A divided Ninth Circuit panel has held that police officers may lawfully detain the citizen occupants of a home during a probation compliance search.
Oscar Sanchez was incarcerated in state prison in 2003, when a spike in robberies in the Wilshire area of Los Angeles prompted the police department to conduct probation compliance checks on probationers who lived in the area and had prior arrests for robbery. Police records indicated that Sanchez was one such probationer, and therefore subject to warrantless searches. After verifying that Sanchez was not incarcerated in county jail, the police executed a warrantless probation search of the home where, according to police records, he then lived-- the home of his parents, Eva and Ruben Sanchez. Prior to initiating the search, the officers were repeatedly told by Eva that Oscar was in prison. They ignored those statements and instead ordered the Sanchez family to stand in their front yard (in their night clothes, in the cold, and in the dark) for approximately 45 minutes while officers searched their home for Oscar.
The family subsequently filed a § 1983 suit against the officers, claiming Fourth and Fourteenth Amendment violations of unlawful entry and search, excessive force and unconstitutional detention. The officers asserted qualified immunity with respect to each claim.
As to the first two claims, the district court agreed that the officers were entitled to qualified immunity. It denied qualified immunity, however, as to the unconstitutional detention claim, and the officers filed an interlocutory appeal.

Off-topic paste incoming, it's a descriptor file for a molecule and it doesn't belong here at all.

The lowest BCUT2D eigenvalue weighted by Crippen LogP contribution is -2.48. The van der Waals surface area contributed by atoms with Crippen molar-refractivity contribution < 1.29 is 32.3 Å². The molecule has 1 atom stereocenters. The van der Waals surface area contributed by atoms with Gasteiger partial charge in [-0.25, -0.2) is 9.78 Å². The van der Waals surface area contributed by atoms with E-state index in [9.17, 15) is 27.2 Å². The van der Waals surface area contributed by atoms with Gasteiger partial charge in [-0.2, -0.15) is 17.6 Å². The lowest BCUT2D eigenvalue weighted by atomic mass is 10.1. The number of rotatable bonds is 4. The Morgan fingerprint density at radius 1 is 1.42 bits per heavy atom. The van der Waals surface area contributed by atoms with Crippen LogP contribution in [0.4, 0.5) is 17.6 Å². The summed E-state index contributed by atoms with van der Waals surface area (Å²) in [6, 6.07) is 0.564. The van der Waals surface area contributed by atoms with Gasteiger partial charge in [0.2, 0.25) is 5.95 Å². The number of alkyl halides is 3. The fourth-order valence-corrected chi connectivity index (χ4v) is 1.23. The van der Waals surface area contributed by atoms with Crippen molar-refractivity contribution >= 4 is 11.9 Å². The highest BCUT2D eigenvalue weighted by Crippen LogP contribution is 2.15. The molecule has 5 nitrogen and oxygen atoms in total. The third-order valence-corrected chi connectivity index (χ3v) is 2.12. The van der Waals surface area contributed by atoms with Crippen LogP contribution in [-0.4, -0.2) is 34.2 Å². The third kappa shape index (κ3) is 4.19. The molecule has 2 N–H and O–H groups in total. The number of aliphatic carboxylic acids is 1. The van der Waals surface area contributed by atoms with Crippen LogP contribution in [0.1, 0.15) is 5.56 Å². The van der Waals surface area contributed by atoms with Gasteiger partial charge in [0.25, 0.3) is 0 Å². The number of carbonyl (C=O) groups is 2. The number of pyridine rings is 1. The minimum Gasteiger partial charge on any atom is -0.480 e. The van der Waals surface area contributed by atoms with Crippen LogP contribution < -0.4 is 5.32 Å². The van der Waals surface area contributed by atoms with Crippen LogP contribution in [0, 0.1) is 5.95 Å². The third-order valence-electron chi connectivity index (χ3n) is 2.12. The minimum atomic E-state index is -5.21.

Relying on Muehler v. Mena, 544 U.S. 93 (2005), the Ninth Circuit reversed. In Muehler, officers executed a search warrant at a private residence; they placed Iris Mena and the other occupants of the home in handcuffs and detained them for three hours in a converted garage, under guard, as police searched for contraband. The Supreme Court held that officers executing a search warrant had the authority to detain the occupants of the premises while a proper search was conducted, regardless of whether or not the occupants appeared dangerous. The presence of the search warrant, the Ninth Circuit held, was not dispositive; it rejected the view that Muehler meant officers could take reasonable steps to secure the premises, and to ensure their safety as well as the efficacy of the search, only when the search was conducted pursuant to a search warrant.
This ruling is significant, PLN readers should note, because it limits the privacy expectations of law-abiding citizens whose only "crime" is that they share a home with a probationer (or parolee) who may be subject to warrantless searches. See: Sanchez v. Canales, 574 F.3d 1169 (9th Cir. 2009).
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Related legal case
Sanchez v. Canales
|Cite||574 F.3d 1169 (9th Cir. 2009)|
|Level||Court of Appeals|